Author Topic: The Criticism Thread  (Read 28777 times)

BurnGarn

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Re: The Criticism Thread
« Reply #90 on: December 20, 2012, 03:17:11 am »
I don't think that's true.  It's just that she was put in a difficult moral position where she has no choice but to leave Mary to her fate.  The only people who could've cured Mary claim that she can't be cured, and without that Maytag can't continue to defend Mary without being an accomplice to murder.  That's not to say that Maytag doesn't feel any sadness over Mary's fate, but morally what other choice does she have?

But that's very common in monogamous relationships.  Bernadette wasn't refusing her to be mean, she just didn't feel comfortable given the situation.

That is a shame.  I'm not sure I fully understand your reasons, but it sort of sounds like you just want to read a different kind of story from the one I'm trying to tell.  If that's the case, there's nothing I can do about it.  But thanks for expressing your thoughts.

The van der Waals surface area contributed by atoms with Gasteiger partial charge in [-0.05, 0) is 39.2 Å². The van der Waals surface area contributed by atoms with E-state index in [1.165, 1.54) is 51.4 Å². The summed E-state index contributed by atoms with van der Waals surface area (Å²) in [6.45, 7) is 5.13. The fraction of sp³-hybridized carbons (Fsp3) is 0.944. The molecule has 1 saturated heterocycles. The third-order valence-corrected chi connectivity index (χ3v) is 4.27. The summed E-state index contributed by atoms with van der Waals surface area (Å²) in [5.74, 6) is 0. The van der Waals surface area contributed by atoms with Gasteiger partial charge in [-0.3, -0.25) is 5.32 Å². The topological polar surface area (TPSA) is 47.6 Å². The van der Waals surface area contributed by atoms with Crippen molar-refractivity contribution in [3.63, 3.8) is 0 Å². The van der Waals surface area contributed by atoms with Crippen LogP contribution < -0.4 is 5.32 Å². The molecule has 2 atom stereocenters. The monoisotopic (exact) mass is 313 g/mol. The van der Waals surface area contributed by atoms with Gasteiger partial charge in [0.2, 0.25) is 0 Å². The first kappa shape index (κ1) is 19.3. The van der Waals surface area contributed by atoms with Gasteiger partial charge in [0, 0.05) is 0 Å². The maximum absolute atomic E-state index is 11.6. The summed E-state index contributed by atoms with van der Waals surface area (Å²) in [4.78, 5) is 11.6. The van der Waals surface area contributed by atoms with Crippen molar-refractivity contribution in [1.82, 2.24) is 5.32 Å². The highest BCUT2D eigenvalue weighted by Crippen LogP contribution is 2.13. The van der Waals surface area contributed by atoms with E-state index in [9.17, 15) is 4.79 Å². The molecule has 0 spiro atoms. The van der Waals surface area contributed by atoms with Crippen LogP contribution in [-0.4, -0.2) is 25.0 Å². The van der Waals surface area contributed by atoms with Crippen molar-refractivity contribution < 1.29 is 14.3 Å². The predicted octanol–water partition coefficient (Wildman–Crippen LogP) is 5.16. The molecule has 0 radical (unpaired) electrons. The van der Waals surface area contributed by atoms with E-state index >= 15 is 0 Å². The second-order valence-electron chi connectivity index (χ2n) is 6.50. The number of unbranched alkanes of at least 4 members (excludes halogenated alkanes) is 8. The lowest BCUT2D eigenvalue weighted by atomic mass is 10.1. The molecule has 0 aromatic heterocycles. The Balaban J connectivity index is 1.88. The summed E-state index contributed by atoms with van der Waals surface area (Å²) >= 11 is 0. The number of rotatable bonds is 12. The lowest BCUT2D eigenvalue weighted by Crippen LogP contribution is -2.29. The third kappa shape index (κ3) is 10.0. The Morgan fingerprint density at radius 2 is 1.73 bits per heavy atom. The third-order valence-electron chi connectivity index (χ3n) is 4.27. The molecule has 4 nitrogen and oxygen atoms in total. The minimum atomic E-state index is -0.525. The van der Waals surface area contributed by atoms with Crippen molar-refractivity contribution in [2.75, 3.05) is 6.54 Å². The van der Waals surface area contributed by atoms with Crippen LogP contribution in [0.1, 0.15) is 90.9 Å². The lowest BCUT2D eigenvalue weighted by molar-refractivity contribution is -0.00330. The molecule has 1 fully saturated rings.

> I guess my complaint is essentially that Maytag, for all her prattling on about friendship in even the most ridiculous of situations and naively leading Nessy right into to the den of a people eating cannibal, wound up catching a sudden case of pragmatic morality that didn't seem to be present throughout the entire rest of the arc. At the time, May was being set up as (or at least came off as) an "honor before reason" type of character, even compromising her own free love ideals for the people she cared about for no other reason than LOVE. But that way of thinking was thrown away out of the blue right when I was expecting a character defining "never say die" moment FOR FRIENDSHIP. Morality be damned, it still came off as her failing a secret test of character regarding whether she'd stand by a friend even the Phalanx had condemned. While I understand her motivations, it's still a bummer that, apparently, the answer turned out to be "no," even when I was hoping idealism would win out. It just makes her going on about friendship earlier in the comic seem harsher in hindsight, considering how easily it was for her to put morality first without even batting an eyelash. Then again, maybe I would've expected this had I read Book 0. But in the context of Book 1+, I really didn't see such hypocrisy coming from the "friend nut".